MUMBAI: Nearly two-thirds - or 64 per cent - of people with disabilities in India do not have jobs, with many observers blaming cultural attitudes and hesitancy among some businesses to hire these people for the current situation.
There are about 26.9 million Indians who have disabilities, according to government data.
Far fewer disabled women have jobs than men. Nearly half, or 47 per cent, of men with disabilities have work, while only about a quarter, or 23 per cent, of disabled women are employed.
Experts stressed that there are not enough employment opportunities available in the country.
To address the under-employment, some social organisations are offering work and education opportunities to help such individuals realise their potential.
MANY FIRMS NOT FORTHCOMING WITH HIRING PEOPLE WITH DISABILITIES
At Cafe Arpan, for instance, all its employees have disabilities. It was opened in 2018 by a non-governmental organisation.
The cafe’s co-founder Ashaita Mahajan said companies are often reluctant to hire people with intellectual and developmental disabilities, partly because of a lack of awareness and understanding.
Individuals with disabilities such as autism, Down's syndrome or cerebral palsy deserve opportunities in normal society, said Ms Ashaita, managing trustee at Yash Charitable Trust.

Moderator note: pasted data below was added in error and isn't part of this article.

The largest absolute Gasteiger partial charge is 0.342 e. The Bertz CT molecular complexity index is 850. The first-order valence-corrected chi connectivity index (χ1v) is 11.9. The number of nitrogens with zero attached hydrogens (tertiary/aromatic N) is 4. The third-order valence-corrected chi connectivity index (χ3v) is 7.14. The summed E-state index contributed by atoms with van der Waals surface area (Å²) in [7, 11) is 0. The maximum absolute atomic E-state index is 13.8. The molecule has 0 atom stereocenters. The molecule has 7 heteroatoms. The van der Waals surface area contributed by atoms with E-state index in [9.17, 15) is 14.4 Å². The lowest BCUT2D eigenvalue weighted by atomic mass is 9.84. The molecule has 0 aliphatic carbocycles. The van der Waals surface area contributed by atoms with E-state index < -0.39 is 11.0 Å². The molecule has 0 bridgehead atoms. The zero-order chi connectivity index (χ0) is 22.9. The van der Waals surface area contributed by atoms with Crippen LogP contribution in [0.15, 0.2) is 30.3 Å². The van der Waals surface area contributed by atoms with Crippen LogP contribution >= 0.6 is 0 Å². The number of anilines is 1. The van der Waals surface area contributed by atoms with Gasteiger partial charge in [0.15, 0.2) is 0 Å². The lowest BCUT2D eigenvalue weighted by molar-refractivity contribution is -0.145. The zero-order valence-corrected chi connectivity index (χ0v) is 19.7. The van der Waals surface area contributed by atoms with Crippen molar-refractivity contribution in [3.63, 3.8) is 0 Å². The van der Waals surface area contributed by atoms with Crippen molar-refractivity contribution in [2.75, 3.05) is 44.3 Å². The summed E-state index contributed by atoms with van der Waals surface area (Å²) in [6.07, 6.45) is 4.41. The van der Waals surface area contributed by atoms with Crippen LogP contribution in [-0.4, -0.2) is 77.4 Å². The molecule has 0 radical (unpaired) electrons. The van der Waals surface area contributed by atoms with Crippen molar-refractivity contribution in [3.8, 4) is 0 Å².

“They deserve to be able to work. They deserve to be able to have a social life.”
Among the workers at Cafe Arpan, which means “offering” in Hindi, is greeter and server Aarti Nagarkar, who has autism.
The condition affects her speech and motor skills, but she is still able to carry out her role and loves meeting people through her work.
For her, work has become part of her routine.
“I do 'namaste' to people,” she said, referring to the greeting. “And I greet, and I say, 'Welcome to Cafe Arpan'.”
Ms Aarti’s family said being able to work has given her a new lease on life.
However, many companies are still not forthcoming in hiring people with disabilities, said activists.
For individuals who are also poor, this makes it difficult for them to rise out of poverty, they added.
NOT GIVEN A CHANCE
Indian non-profit organisation ADAPT (Able Disable...